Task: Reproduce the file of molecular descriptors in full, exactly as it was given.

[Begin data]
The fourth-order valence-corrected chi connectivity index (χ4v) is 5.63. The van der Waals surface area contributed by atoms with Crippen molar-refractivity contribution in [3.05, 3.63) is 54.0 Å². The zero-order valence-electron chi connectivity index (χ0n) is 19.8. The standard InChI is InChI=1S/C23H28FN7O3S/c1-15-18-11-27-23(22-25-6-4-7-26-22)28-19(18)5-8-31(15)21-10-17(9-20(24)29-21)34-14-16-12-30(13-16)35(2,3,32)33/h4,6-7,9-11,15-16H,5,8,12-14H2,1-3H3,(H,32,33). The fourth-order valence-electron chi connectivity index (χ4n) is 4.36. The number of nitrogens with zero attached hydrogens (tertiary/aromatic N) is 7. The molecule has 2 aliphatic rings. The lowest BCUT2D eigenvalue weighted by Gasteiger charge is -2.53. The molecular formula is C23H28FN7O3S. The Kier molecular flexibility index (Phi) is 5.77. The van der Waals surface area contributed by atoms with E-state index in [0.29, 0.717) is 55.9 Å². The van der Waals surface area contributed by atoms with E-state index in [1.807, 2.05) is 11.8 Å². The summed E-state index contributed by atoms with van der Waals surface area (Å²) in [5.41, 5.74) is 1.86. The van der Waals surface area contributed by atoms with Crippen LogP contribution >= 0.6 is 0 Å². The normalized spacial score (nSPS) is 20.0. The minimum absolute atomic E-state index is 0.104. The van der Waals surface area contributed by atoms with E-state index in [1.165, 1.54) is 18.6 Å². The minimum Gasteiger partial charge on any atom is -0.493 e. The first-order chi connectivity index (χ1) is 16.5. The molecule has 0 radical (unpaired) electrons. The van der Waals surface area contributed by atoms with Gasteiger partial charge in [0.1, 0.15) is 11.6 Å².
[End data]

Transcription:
The fourth-order valence-corrected chi connectivity index (χ4v) is 5.63. The van der Waals surface area contributed by atoms with Crippen molar-refractivity contribution in [3.05, 3.63) is 54.0 Å². The zero-order valence-electron chi connectivity index (χ0n) is 19.8. The standard InChI is InChI=1S/C23H28FN7O3S/c1-15-18-11-27-23(22-25-6-4-7-26-22)28-19(18)5-8-31(15)21-10-17(9-20(24)29-21)34-14-16-12-30(13-16)35(2,3,32)33/h4,6-7,9-11,15-16H,5,8,12-14H2,1-3H3,(H,32,33). The fourth-order valence-electron chi connectivity index (χ4n) is 4.36. The number of nitrogens with zero attached hydrogens (tertiary/aromatic N) is 7. The molecule has 2 aliphatic rings. The lowest BCUT2D eigenvalue weighted by Gasteiger charge is -2.53. The molecular formula is C23H28FN7O3S. The Kier molecular flexibility index (Phi) is 5.77. The van der Waals surface area contributed by atoms with E-state index in [0.29, 0.717) is 55.9 Å². The van der Waals surface area contributed by atoms with E-state index in [1.807, 2.05) is 11.8 Å². The summed E-state index contributed by atoms with van der Waals surface area (Å²) in [5.41, 5.74) is 1.86. The van der Waals surface area contributed by atoms with Crippen LogP contribution >= 0.6 is 0 Å². The normalized spacial score (nSPS) is 20.0. The minimum absolute atomic E-state index is 0.104. The van der Waals surface area contributed by atoms with E-state index in [1.165, 1.54) is 18.6 Å². The minimum Gasteiger partial charge on any atom is -0.493 e. The first-order chi connectivity index (χ1) is 16.5. The molecule has 0 radical (unpaired) electrons. The van der Waals surface area contributed by atoms with Gasteiger partial charge in [0.1, 0.15) is 11.6 Å².